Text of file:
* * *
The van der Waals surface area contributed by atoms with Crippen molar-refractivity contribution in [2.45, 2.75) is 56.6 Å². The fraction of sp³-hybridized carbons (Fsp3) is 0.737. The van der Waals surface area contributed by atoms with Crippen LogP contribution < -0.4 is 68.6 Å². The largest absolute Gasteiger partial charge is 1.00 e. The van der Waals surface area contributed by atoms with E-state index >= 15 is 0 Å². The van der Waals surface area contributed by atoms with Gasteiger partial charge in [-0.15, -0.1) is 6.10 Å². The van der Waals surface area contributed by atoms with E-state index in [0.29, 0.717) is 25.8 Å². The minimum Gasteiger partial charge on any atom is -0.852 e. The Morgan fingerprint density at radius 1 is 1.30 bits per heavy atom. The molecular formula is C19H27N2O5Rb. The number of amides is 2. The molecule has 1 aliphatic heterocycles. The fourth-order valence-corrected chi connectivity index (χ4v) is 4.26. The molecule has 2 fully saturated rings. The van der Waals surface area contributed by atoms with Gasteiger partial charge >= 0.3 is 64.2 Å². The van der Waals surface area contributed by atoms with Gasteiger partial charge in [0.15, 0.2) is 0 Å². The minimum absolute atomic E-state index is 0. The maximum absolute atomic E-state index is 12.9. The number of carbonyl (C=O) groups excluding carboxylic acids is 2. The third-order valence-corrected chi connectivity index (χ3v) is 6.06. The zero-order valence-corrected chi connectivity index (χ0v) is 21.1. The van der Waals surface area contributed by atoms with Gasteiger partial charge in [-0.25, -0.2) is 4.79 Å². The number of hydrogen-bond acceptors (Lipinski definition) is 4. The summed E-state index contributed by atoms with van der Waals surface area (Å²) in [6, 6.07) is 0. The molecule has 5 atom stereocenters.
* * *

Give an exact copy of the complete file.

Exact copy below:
The van der Waals surface area contributed by atoms with Crippen molar-refractivity contribution in [2.45, 2.75) is 56.6 Å². The fraction of sp³-hybridized carbons (Fsp3) is 0.737. The van der Waals surface area contributed by atoms with Crippen LogP contribution < -0.4 is 68.6 Å². The largest absolute Gasteiger partial charge is 1.00 e. The van der Waals surface area contributed by atoms with E-state index >= 15 is 0 Å². The van der Waals surface area contributed by atoms with Gasteiger partial charge in [-0.15, -0.1) is 6.10 Å². The van der Waals surface area contributed by atoms with E-state index in [0.29, 0.717) is 25.8 Å². The minimum Gasteiger partial charge on any atom is -0.852 e. The Morgan fingerprint density at radius 1 is 1.30 bits per heavy atom. The molecular formula is C19H27N2O5Rb. The number of amides is 2. The molecule has 1 aliphatic heterocycles. The fourth-order valence-corrected chi connectivity index (χ4v) is 4.26. The molecule has 2 fully saturated rings. The van der Waals surface area contributed by atoms with Gasteiger partial charge >= 0.3 is 64.2 Å². The van der Waals surface area contributed by atoms with Gasteiger partial charge in [0.15, 0.2) is 0 Å². The minimum absolute atomic E-state index is 0. The maximum absolute atomic E-state index is 12.9. The number of carbonyl (C=O) groups excluding carboxylic acids is 2. The third-order valence-corrected chi connectivity index (χ3v) is 6.06. The zero-order valence-corrected chi connectivity index (χ0v) is 21.1. The van der Waals surface area contributed by atoms with Gasteiger partial charge in [-0.25, -0.2) is 4.79 Å². The number of hydrogen-bond acceptors (Lipinski definition) is 4. The summed E-state index contributed by atoms with van der Waals surface area (Å²) in [6, 6.07) is 0. The molecule has 5 atom stereocenters.